To the “culture war” opponents of American evangelicalism, the movement presents itself, reassuringly, as a towering monolith—if, that is, monoliths can come in the shape of a cross. The anti-clerical left has rehearsed a long and familiar litany of evangelical perfidy: they’re theocrats, anti-intellectual propagandists, political power brokers and fear-driven purveyors of superstitious folly. Such caricatures may hold water in extreme and absurdly shallow cases, such as Michele Bachmann or Pat Robertson. But ascribing this blunt, authoritarian set of motives to a group as vast and diverse as the American evangelical community—which accounts for 25 percent of the country’s adult population—is like saying that Rob Ford is the archetypal Canadian.
In reality, evangelicals run much the same gamut of cultural, political and intellectual passions, reflexes and fixations found in almost any other religious or ethnic subgroup. Yes, they’ve been a solid conservative voting constituency during the past thirty years or so of culture warfare, but to judge by recent electoral results, their ardor for certain crusades, such as the war on gay marriage, has notably cooled. Desperate GOP strategists gambled that a Hail Mary get-out-the-vote effort among the evangelical right could turn the 2012 presidential election for Mitt Romney, but nothing like that came to pass; in states explicitly targeted for such initiatives, such as Iowa and Ohio, Obama prevailed by a comfortable margin.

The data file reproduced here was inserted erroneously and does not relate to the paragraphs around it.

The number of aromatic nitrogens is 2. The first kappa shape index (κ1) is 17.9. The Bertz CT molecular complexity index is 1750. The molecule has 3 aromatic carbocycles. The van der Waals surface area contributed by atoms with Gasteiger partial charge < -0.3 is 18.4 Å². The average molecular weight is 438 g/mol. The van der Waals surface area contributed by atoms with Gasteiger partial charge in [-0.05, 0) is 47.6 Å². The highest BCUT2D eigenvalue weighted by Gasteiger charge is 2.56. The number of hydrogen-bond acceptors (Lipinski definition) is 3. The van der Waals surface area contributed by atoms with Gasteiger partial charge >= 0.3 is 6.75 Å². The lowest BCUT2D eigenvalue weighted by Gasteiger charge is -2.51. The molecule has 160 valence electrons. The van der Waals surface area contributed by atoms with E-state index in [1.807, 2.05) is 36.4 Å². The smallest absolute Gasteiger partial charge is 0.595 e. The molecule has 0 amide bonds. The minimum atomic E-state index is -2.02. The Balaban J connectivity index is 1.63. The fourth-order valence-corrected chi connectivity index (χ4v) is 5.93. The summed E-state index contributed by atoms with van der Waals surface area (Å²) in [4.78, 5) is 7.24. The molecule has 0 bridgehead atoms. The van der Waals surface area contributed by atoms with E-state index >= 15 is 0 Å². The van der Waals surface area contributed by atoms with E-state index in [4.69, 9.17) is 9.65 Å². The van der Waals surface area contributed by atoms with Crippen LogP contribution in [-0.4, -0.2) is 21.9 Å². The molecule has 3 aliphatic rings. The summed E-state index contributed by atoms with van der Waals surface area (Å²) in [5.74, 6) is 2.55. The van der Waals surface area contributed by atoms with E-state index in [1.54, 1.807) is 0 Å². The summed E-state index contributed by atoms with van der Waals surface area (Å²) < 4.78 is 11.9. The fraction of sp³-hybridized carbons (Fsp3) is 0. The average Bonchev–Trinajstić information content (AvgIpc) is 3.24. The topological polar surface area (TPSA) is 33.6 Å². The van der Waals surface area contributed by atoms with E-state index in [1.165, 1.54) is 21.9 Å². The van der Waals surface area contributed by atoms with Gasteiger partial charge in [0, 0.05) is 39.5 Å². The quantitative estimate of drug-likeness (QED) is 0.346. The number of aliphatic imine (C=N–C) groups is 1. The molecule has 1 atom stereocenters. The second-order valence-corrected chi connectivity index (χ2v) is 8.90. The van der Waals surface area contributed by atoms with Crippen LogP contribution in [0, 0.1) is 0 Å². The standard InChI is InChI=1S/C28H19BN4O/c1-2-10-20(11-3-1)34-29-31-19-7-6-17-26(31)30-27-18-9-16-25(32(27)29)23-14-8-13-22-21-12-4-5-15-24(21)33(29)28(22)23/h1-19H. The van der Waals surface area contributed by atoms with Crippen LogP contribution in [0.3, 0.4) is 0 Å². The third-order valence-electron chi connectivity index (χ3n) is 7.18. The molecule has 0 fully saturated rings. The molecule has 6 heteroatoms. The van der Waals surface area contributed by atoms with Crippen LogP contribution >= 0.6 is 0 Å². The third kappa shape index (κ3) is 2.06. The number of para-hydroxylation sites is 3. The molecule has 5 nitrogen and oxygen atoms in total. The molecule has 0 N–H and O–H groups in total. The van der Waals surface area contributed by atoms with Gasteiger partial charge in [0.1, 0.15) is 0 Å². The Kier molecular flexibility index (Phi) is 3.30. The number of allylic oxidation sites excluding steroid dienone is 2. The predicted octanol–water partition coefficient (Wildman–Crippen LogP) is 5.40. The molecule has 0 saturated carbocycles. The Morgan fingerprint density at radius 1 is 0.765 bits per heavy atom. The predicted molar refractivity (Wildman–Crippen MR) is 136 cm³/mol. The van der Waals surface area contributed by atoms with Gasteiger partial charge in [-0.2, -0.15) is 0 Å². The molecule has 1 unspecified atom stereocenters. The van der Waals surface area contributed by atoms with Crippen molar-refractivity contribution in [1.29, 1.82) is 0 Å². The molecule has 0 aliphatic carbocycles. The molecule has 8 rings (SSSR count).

Another happy sign of evangelical diversity is the remarkable ongoing boom in evangelical history. An impressive range of scholars who have lived and studied within the evangelical tradition, such as Joel Carpenter, Kate Bowler and Mark Noll, have produced sharp analytical treatments of its twentieth-century resurgence, while plumbing the more recondite questions of doctrine, theology and political organizing among the born-again faithful. Now, a pair of historians from this cohort—one a venerable emeritus professor who is a dean of the field, the other an enterprising young scholar—have both produced books taking fresh stock of how evangelical faith has developed into a public philosophy amid the considerable sound and fury of right-wing religious activism.
Apostles of Reason, Molly Worthen’s anatomy of the modern evangelical quest for surer footing in questions of scriptural authority, highlights some of the better-known excesses of the conservative religious world: its mania for absolute moral certitude, its unquestioning embrace of biblical inerrancy, its attraction to badly truncated and distorted accounts of doctrinal and church history—all are symptoms of a common modern intellectual malaise. Yet Worthen, who is not an evangelical herself but takes the intellectual struggles of the community quite seriously as a scholar, depicts the movement in a light that is at once far more nuanced and sympathetic than what passes for serious analysis on the left, while also supplying an intellectual profile of modern evangelical thought that’s at least as damning as the far more visceral secular denunciations of the religious right.